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International Migration of Doctors, and Its Impact on Availability of Psychiatrists in Low and Middle Income Countries

  • Rachel Jenkins ,

    Affiliation Health Services and Population Research Department, Institute of Psychiatry, King's College London, London, United Kingdom

  • Robert Kydd,

    Affiliation Department of Psychiatry and Behavioral Science, University of Auckland, Auckland, New Zealand

  • Paul Mullen,

    Affiliation Department of Forensic Science, Monash University, Victoria, Australia

  • Kenneth Thomson,

    Affiliation Department of Psychiatry, University of Pittsburgh, Pittsburgh, Pennsylvania, United States of America

  • James Sculley,

    Affiliation Department of Neuropsychiatry and Behavioral Science, South Carolina School of Medicine, Columbia, South Carolina, United States of America

  • Susan Kuper,

    Affiliation Department of Memberships, American Psychiatric Association, Arlington, Virginia, United States of America

  • Joanna Carroll,

    Affiliation Department of International Affairs, Royal College of Psychiatrists, London, United Kingdom

  • Oye Gureje,

    Affiliation Department of Psychiatry, University of Ibadan, Ibadan, Nigeria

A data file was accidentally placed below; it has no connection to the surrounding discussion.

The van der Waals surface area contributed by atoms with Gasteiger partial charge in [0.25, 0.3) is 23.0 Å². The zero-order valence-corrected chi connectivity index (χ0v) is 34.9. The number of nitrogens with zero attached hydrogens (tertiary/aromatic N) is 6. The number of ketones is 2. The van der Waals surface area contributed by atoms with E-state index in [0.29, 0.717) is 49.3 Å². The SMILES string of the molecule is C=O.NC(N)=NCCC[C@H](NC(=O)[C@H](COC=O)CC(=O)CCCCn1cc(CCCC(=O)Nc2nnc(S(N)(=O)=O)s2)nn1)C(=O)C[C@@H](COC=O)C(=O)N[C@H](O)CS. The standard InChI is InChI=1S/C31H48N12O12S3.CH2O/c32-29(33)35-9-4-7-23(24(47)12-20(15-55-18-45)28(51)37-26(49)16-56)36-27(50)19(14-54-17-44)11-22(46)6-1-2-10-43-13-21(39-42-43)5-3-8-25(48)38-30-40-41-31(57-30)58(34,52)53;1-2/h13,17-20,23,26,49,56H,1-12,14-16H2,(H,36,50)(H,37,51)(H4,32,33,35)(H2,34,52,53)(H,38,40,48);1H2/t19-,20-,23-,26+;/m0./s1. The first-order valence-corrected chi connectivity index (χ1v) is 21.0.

• Simon Hatcher,

    Affiliation Department of Medical and Health Sciences, University of Auckland, Auckland, New Zealand

  • Sharon Brownie,

    Affiliation Royal Australian and New Zealand College of Psychiatrists, Canberra, Australia

  • Christopher Carroll,

    Affiliation US Department of Health and Human Science, Washington, D.C., United States of America

  • Sheila Hollins,

    Affiliation Deanery Department, Royal College of Psychiatrists, London, United Kingdom

  • Mai Luen Wong

    Affiliation Health Services and Population Research Department, Institute of Psychiatry, King's College London, London, United Kingdom



Migration of health professionals from low and middle income countries to rich countries is a large scale and long-standing phenomenon, which is detrimental to the health systems in the donor countries. We sought to explore the extent of psychiatric migration.


In our study, we use the respective professional databases in each country to establish the numbers of psychiatrists currently registered in the UK, US, New Zealand, and Australia who originate from other countries. We also estimate the impact of this migration on the psychiatrist population ratios in the donor countries.


We document large numbers of psychiatrists currently registered in the UK, US, New Zealand and Australia originating from India (4687 psychiatrists), Pakistan (1158), Bangladesh (149) , Nigeria (384) , Egypt (484), Sri Lanka (142), Philippines (1593). For some countries of origin, the numbers of psychiatrists currently registered within high-income countries' professional databases are very small (e.g., 5 psychiatrists of Tanzanian origin registered in the 4 high-income countries we studied), but this number is very significant compared to the 15 psychiatrists currently registered in Tanzania). Without such emigration, many countries would have more than double the number of psychiatrists per 100, 000 population (e.g. Bangladesh, Myanmar, Afghanistan, Egypt, Syria, Lebanon); and some countries would have had five to eight times more psychiatrists per 100,000 (e.g. Philippines, Pakistan, Sri Lanka, Liberia, Nigeria and Zambia).